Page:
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Aid to identifying clinical deterioration: The Veterinary Early Warning Score

This is article thirty-two in an RCVS Knowledge series of features on patient safety, clinical human factors, and the principles and associated themes of Quality Improvement (QI).

After morning rounds Sam, a student veterinary nurse, begins working their way round the ward giving their patients their morning treatments. Sam’s first patient is Barley, a lovely 5-year-old cocker spaniel who is recovering after enterotomy surgery two days ago to remove a corn on the cob that had become a foreign body. Over the past few days Barley has been recovering well and returning to the affectionate, playful, waggy tailed dog that his owners love. This morning Barley is quiet; he doesn’t greet them as he normally would and is uninterested in his breakfast, curled up in the corner of his kennel. Sam is worried that Barley is deteriorating. Having been introduced to Early Warning Scoring sheets at university, they grab the one stuck to the wall near Barley’s kennel and begin a thorough assessment.

Early identification of deterioration and rapid intervention of care is a common theme throughout human centred medicine with initiatives demonstrated in paediatrics, maternity, mental health, and critical care. Multiple-parameter or aggregated weighted, early identification care scoring systems are used to alert the medical team to patients who are most at risk from deterioration. Scoring systems (such as the National Early Warning Score system (NEWS)1 trigger the implementation of fast and direct care to prevent worsening of the patient's condition whilst also preventing serious adverse events2 and reducing the requirement for more invasive care.

Early warning score systems are a way of summarising a patient's progress in real time - they create an easily understood patient score, which means health can be measured, recorded and tracked, triggering interventions as required. Utilising physiological parameters commonly recorded such as respiratory rate, oxygen saturation, consciousness and temperature, each parameter is scored 0-3 with clinical responses provided for the total score. For a score of 0, the patient remains on a routine level of monitoring, whilst a low score, of 1- 4, can result in the nurse increasing the frequency of monitoring or implementing greater clinical care. A low to medium score whereby a 3 is scored in any single parameter, triggers an assessment by a doctor who can also increase the frequency of monitoring or request a change in clinical care. If the patient scores 5-6, classed as medium, an urgent review by a doctor is required or care may be escalated to a critical care team. Finally, a high-risk score of 7 or greater, results in emergency assessment of the patient by the critical care team and in some cases, a transfer to a high dependency unit1.

While human centred nursing tools provide insights, not all evidence within this field is applicable. For example, the commonly recorded parameters and care triggered at each assessment will vary between species, practice resources, patient signalment, character, condition, and the owner’s wishes. Therefore, a veterinary specific identification system was created.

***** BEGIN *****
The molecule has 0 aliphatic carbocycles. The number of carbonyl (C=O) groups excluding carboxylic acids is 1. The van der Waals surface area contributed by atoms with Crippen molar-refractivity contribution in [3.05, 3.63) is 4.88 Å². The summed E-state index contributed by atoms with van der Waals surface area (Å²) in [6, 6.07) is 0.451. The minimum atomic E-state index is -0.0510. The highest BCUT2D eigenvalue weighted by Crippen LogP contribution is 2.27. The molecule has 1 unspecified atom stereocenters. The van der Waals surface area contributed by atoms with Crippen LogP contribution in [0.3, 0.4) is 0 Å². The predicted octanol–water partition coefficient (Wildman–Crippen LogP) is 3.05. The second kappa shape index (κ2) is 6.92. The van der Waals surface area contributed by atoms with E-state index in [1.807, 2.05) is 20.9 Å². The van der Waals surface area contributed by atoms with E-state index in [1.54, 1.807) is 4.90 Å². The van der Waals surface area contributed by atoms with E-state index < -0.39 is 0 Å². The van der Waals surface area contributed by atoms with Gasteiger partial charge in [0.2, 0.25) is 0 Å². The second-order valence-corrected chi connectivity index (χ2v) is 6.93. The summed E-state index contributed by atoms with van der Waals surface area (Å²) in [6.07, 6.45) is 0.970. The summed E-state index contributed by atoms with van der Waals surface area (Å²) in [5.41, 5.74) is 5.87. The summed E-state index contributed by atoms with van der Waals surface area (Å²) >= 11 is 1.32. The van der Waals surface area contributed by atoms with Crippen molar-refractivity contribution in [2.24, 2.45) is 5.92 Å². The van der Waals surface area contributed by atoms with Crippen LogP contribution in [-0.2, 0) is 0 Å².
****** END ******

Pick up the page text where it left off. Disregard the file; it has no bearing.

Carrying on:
The Veterinary Early Warning Score (VEWS)

An alert system is particularly important considering the current workforce crisis3, whereby veterinary teams are stretched, and oversights can occur. It is particularly beneficial for student veterinary surgeons and nurses, who are learning normal parameters, providing them with a prompt to seek a review by a qualified member of the team and empowering them to speak up when they believe there is reason to do so. The combination of objective and subjective assessments aims to harness the veterinary surgeons or nurses experience and instincts, whilst balancing them with the patients’ clinical signs. This combination is particularly important in veterinary patients who often mask signs of illness and have alternate methods of communication which are not always detected.

As with human centred care, VEWS is to be used for non-sedated patients to identify those in the early stages of deterioration, requiring intervention.

Kirby’s rule of 20, lists twenty parameters which should be checked daily for patients within an emergency or critical care setting to create differential diagnoses and treatment plans4.

VEWS incorporates seven core parameters based on Kirby's4 rule of 20:

  • Respiratory rate
  • Respiratory effort
  • Pulse rate
  • Pulse quality
  • Temperature
  • Mentation
  • Demeanour

With a further three parameters to be recorded for patients on additional monitoring as stipulated by the veterinary surgeon:

  • Systolic blood pressure
  • Urine output
  • Oxygen saturation

The parameter ranges within VEWS were created utilising the averages recorded in the veterinary practice and allocated green, amber or red. VEWS suggests that one amber score requires the implementation of 30-minute observations and that one red, or two amber scores requires a clinician to be contacted immediately.